Greenwich Education Group held its dedication ceremony for Beacon School, set to start a new school year next Tuesday with 35 students on a beautiful new campus. On Thursday students, parents, teachers and the press visited the renovated historic Hubbard Mansion in the Hubbard Heights section of Stamford to take a peek inside the school and witness the ribbon cutting. The mansion was previously home to the Mother of God’s Academy, an all-girls’ Catholic high school.
Greenwich Education Group founder Vicky Newman, the former Parkway School teacher who has successfully launched a constellation of private schools welcomed the crowd on Thursday, and took a moment to reflect.
“It’s amazing to think that the beginning of what is now Beacon began in January 2007, with our first home schooling student,” Newman said. “He is now a college graduate and a successful strategist at a top public relations firm in Boston.”
Newman said that boy’s family, and several others, encouraged her to turn the successful home schooling program into a school, which led to Beacon’s founding in 2009. “Thank goodness they did,” she said. “As Nelson Mandela so eloquently said, ‘Education is the most powerful weapon we can use to change the world,’ and Beacon is clearly leading the way.”
Jim Himes, father of two school age children, said that apart from safety, he understands that parents care most about finding an environment where their children can find their passion.
“My wife and I did a lot of thinking about how to best do that — and we have one in public and one in private school. Vicky’s words made all the sense in the world to me. They were Best Fit.'”
“Sometimes truly gifted and talented children need a different, perhaps smaller, more innovative environment than others. The fact that Beacon is going to provide that option is a spectacular thing for parents, but also for all of us,” Himes said of Beacon, where the average class size is 4-6 students.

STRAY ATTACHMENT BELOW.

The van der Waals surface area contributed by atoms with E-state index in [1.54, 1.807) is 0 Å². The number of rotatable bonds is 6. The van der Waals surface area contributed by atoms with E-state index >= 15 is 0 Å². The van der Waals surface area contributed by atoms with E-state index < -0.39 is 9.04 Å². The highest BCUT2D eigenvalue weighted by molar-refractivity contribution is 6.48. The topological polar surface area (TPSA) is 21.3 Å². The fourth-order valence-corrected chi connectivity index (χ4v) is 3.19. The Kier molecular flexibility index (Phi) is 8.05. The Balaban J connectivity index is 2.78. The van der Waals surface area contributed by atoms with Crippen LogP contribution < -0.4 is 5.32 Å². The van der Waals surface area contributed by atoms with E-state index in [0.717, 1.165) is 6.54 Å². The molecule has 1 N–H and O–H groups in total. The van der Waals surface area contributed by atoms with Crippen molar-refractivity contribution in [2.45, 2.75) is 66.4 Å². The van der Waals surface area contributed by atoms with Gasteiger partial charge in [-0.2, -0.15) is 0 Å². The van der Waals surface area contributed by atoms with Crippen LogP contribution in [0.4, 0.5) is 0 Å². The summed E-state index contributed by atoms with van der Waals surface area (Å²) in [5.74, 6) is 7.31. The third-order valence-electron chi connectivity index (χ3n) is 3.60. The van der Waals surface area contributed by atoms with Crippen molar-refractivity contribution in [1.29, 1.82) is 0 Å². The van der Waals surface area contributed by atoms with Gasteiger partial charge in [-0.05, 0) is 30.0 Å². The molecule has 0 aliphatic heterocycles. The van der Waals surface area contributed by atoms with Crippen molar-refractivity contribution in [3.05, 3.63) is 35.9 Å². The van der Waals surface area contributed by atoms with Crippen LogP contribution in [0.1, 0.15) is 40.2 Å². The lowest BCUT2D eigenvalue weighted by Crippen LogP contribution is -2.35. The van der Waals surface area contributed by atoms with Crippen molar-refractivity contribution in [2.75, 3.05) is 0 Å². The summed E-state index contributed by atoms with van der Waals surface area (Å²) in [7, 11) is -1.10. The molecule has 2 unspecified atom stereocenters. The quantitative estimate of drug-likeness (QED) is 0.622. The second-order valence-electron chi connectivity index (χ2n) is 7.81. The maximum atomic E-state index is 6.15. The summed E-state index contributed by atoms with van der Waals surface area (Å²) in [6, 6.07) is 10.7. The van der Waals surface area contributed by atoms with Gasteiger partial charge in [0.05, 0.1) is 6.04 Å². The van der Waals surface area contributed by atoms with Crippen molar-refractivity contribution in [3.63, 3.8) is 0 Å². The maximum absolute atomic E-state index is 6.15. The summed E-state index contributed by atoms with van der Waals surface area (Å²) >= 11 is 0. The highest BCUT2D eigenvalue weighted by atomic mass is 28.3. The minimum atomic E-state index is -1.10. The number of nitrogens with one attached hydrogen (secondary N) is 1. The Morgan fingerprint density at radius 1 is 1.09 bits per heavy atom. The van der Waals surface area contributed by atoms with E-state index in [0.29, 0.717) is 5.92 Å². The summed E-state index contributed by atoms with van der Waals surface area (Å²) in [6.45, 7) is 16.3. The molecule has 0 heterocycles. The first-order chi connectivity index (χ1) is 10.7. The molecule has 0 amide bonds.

“The answer to prosperity and access to the American Dream and our country being competitive is what happens in buildings like this one,” he said.
Eric Kaye, Director of the GEG Schools’ Foundation, said his son Jason graduated from Beacon in 2011. Having witnessed the growth of the school first-hand, Kaye said, “From the second story of a building in a shopping center, to Commerce Drive to where we are today, it’s a remarkable journey. Beacon, and all the Greenwich Education Group schools allow our children to reach their potential in a compassionate environment that champions their strengths and passions.”
“We all know the sense of relief we experience when our children find the perfect fit — the perfect fit that Beacon provides.” Eric Kaye, Director of the GEG Schools’ Foundation
Head of School Meredith Hafer recalled her own school years and how she wanted school to be more than it was, and her impressive number of absences. She remembered pressure not to participate in class too often because it was frowned on. She took a variety of classes outside of school, including creative writing, philosophy and weaving. “I remember what it was like to crave intellectual stimulation,” she said.
“I also remember what it was like to find a school that was a good fit for me, and how life changing it was. Perhaps, how life saving it was,” she said. “For all of you who who were criticized for asking too many questions, we dedicate this to you. For all of you who were told that it’s not cool to be smart, we dedicate this school to you,” she said describing Beacon School as a haven for the intellectually curious, a compassionate community, a playground of ideas.
The group broke into groups for tours of the campus, which included the student café, student lounge, study hall and library, office, science room, art room and student advisor center, where there is a certified guidance counselor and college counselor.
Email news tips to Greenwich Free Press editor Leslie.Yager@GreenwichFreePress.com
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